Basic training outlines the core principles of safeguarding good practice, responding to concerns and legislation.
This training is a useful precursor to more specialist training, providing an introduction to the responsibilities of those working with children.
Who this training is for
Basic courses or workshops are appropriate for those working in sport with regular responsibility for children and young people.
Certain aspects of safeguarding training are different in Northern Ireland – click on the tab above (or below, on mobile devices) for further information.
Access to training differs in England and Wales, as described under Who provides training.
What this training should include
- exploring the practical implications of the issues highlighted under 'raising awareness' within a sports context
- legislative context of safeguarding
- skill development around identifying, responding to and reporting concerns
- signposting for further information and sources of support
This training should contain a face-to-face element the first time that a person attends it, with possible refresher training available online.
Importance of face-to-face training
Face-to-face training allows delegates to ask questions in a safe environment facilitated by a qualified safeguarding tutor. It also provides the opportunity to discuss specific safeguarding issues that arise during the training.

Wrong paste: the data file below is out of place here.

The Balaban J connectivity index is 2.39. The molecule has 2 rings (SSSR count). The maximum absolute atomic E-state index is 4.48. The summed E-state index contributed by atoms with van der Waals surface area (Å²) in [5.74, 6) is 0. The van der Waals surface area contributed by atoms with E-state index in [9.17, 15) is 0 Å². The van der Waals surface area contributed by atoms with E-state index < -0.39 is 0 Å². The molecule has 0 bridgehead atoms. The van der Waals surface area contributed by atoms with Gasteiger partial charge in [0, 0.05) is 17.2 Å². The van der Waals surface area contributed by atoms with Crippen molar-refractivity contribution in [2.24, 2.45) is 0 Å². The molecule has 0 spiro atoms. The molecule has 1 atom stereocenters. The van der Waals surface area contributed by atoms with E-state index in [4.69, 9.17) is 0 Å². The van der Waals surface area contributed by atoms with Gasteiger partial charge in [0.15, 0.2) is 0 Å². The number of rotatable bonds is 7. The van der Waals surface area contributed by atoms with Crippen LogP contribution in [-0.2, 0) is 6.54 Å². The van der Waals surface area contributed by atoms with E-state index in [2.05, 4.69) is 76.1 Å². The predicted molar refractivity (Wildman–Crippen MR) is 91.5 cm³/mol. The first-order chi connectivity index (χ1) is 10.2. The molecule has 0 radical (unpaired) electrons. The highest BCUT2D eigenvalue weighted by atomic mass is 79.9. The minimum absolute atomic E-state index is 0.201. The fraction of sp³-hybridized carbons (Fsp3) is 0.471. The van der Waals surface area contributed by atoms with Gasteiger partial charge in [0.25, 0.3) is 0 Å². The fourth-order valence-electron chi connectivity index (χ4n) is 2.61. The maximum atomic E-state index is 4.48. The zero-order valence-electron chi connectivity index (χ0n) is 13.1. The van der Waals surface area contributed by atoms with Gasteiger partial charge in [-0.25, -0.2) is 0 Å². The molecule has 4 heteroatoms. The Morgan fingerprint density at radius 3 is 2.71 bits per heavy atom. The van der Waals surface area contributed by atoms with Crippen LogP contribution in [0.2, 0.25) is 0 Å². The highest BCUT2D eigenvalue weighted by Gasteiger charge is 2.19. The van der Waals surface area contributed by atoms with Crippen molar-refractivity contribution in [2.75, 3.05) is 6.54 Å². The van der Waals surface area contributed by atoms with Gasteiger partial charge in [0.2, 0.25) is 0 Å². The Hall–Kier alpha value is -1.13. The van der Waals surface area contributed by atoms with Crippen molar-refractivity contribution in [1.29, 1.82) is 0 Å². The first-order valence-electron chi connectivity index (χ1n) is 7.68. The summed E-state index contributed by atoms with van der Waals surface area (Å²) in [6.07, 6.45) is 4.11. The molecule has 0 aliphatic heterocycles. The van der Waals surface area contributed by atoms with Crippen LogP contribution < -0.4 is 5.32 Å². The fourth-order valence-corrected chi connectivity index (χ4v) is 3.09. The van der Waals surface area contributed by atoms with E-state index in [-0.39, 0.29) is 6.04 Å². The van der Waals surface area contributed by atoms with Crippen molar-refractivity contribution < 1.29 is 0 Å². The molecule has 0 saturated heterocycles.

Some national governing bodies (NGBs) of sport have their own training for this level, while others access generic training such as the Safeguarding and Protecting Children training provided by UK Coaching. For more information on these training opportunities:
- in England, contact your NGB or county sports partnership (CSP) to see if there are any courses available in your area
- in Wales, contact your NGB, or look on Sport Wales's Club Solutions – Training and events page for 'Safeguarding and Protecting Children' training
- those who have attended the face-to-face workshop can attend refresher training through a UK Coaching session or online course (England) or via the Welsh Sports Association's online course (Wales)
The Sport Safeguarding Partnership is supported by a multi-agency Skills and Knowledge Group. Its position is that if training meets the criteria listed above, it should be acceptable to other NGBs unless it is distinctly different.
There will still remain the need for a coach working across several NGBs to be inducted to each NGB's policies, procedures and good practice guidance for coaches.